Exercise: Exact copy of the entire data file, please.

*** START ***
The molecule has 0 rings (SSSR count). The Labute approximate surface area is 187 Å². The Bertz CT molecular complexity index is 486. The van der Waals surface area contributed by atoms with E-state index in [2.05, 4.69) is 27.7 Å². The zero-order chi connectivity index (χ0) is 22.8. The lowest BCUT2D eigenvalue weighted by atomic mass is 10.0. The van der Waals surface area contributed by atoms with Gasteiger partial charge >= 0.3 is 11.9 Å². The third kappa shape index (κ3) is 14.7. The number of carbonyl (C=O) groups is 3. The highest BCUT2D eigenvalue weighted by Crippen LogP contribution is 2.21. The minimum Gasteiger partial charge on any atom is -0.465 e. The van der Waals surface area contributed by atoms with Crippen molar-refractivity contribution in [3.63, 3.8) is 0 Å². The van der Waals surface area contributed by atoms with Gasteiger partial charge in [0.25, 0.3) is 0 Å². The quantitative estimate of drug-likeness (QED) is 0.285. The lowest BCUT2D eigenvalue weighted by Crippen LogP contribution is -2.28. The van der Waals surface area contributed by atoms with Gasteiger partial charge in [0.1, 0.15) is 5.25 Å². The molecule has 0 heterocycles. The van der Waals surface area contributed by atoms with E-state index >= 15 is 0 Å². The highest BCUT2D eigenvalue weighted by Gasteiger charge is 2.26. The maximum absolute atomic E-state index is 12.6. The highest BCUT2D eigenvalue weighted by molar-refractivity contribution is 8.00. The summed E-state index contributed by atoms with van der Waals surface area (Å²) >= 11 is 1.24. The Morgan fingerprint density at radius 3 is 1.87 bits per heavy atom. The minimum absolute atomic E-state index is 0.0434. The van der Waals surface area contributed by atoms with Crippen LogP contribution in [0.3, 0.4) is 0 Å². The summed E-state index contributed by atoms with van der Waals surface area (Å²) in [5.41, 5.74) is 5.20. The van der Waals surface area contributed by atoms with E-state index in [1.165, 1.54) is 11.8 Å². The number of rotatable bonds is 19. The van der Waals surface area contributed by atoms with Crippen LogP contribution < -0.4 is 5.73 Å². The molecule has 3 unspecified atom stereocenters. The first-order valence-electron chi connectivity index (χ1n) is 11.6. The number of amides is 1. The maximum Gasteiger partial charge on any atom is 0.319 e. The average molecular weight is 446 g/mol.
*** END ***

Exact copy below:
The molecule has 0 rings (SSSR count). The Labute approximate surface area is 187 Å². The Bertz CT molecular complexity index is 486. The van der Waals surface area contributed by atoms with E-state index in [2.05, 4.69) is 27.7 Å². The zero-order chi connectivity index (χ0) is 22.8. The lowest BCUT2D eigenvalue weighted by atomic mass is 10.0. The van der Waals surface area contributed by atoms with Gasteiger partial charge >= 0.3 is 11.9 Å². The third kappa shape index (κ3) is 14.7. The number of carbonyl (C=O) groups is 3. The highest BCUT2D eigenvalue weighted by Crippen LogP contribution is 2.21. The minimum Gasteiger partial charge on any atom is -0.465 e. The van der Waals surface area contributed by atoms with Crippen molar-refractivity contribution in [3.63, 3.8) is 0 Å². The van der Waals surface area contributed by atoms with Gasteiger partial charge in [0.25, 0.3) is 0 Å². The quantitative estimate of drug-likeness (QED) is 0.285. The lowest BCUT2D eigenvalue weighted by Crippen LogP contribution is -2.28. The van der Waals surface area contributed by atoms with Gasteiger partial charge in [0.1, 0.15) is 5.25 Å². The molecule has 0 heterocycles. The van der Waals surface area contributed by atoms with E-state index >= 15 is 0 Å². The highest BCUT2D eigenvalue weighted by Gasteiger charge is 2.26. The maximum absolute atomic E-state index is 12.6. The highest BCUT2D eigenvalue weighted by molar-refractivity contribution is 8.00. The summed E-state index contributed by atoms with van der Waals surface area (Å²) >= 11 is 1.24. The Morgan fingerprint density at radius 3 is 1.87 bits per heavy atom. The minimum absolute atomic E-state index is 0.0434. The van der Waals surface area contributed by atoms with Crippen LogP contribution in [0.3, 0.4) is 0 Å². The summed E-state index contributed by atoms with van der Waals surface area (Å²) in [5.41, 5.74) is 5.20. The van der Waals surface area contributed by atoms with E-state index in [1.165, 1.54) is 11.8 Å². The number of rotatable bonds is 19. The van der Waals surface area contributed by atoms with Crippen LogP contribution < -0.4 is 5.73 Å². The molecule has 3 unspecified atom stereocenters. The first-order valence-electron chi connectivity index (χ1n) is 11.6. The number of amides is 1. The maximum Gasteiger partial charge on any atom is 0.319 e. The average molecular weight is 446 g/mol.